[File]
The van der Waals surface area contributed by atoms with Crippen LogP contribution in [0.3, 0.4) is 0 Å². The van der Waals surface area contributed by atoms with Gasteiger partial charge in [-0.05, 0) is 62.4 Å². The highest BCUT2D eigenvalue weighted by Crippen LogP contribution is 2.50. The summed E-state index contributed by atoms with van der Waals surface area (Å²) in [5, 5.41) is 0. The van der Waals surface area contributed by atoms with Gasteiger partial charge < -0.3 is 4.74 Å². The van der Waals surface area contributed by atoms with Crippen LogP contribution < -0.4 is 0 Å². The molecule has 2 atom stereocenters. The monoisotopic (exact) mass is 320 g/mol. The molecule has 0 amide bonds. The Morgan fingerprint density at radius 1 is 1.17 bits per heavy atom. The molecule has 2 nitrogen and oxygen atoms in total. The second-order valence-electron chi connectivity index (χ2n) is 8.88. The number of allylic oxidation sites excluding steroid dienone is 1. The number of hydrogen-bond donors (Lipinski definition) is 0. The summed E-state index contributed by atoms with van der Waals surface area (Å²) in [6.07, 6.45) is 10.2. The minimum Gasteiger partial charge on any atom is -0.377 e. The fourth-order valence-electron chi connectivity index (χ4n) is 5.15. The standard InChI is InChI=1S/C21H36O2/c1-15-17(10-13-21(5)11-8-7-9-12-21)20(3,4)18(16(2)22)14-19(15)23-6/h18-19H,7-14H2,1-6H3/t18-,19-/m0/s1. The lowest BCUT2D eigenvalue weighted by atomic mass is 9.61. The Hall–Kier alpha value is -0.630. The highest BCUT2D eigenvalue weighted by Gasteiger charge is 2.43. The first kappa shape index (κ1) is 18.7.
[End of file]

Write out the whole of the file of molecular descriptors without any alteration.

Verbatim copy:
The van der Waals surface area contributed by atoms with Crippen LogP contribution in [0.3, 0.4) is 0 Å². The van der Waals surface area contributed by atoms with Gasteiger partial charge in [-0.05, 0) is 62.4 Å². The highest BCUT2D eigenvalue weighted by Crippen LogP contribution is 2.50. The summed E-state index contributed by atoms with van der Waals surface area (Å²) in [5, 5.41) is 0. The van der Waals surface area contributed by atoms with Gasteiger partial charge < -0.3 is 4.74 Å². The van der Waals surface area contributed by atoms with Crippen LogP contribution < -0.4 is 0 Å². The molecule has 2 atom stereocenters. The monoisotopic (exact) mass is 320 g/mol. The molecule has 0 amide bonds. The Morgan fingerprint density at radius 1 is 1.17 bits per heavy atom. The molecule has 2 nitrogen and oxygen atoms in total. The second-order valence-electron chi connectivity index (χ2n) is 8.88. The number of allylic oxidation sites excluding steroid dienone is 1. The number of hydrogen-bond donors (Lipinski definition) is 0. The summed E-state index contributed by atoms with van der Waals surface area (Å²) in [6.07, 6.45) is 10.2. The minimum Gasteiger partial charge on any atom is -0.377 e. The fourth-order valence-electron chi connectivity index (χ4n) is 5.15. The standard InChI is InChI=1S/C21H36O2/c1-15-17(10-13-21(5)11-8-7-9-12-21)20(3,4)18(16(2)22)14-19(15)23-6/h18-19H,7-14H2,1-6H3/t18-,19-/m0/s1. The lowest BCUT2D eigenvalue weighted by atomic mass is 9.61. The Hall–Kier alpha value is -0.630. The highest BCUT2D eigenvalue weighted by Gasteiger charge is 2.43. The first kappa shape index (κ1) is 18.7.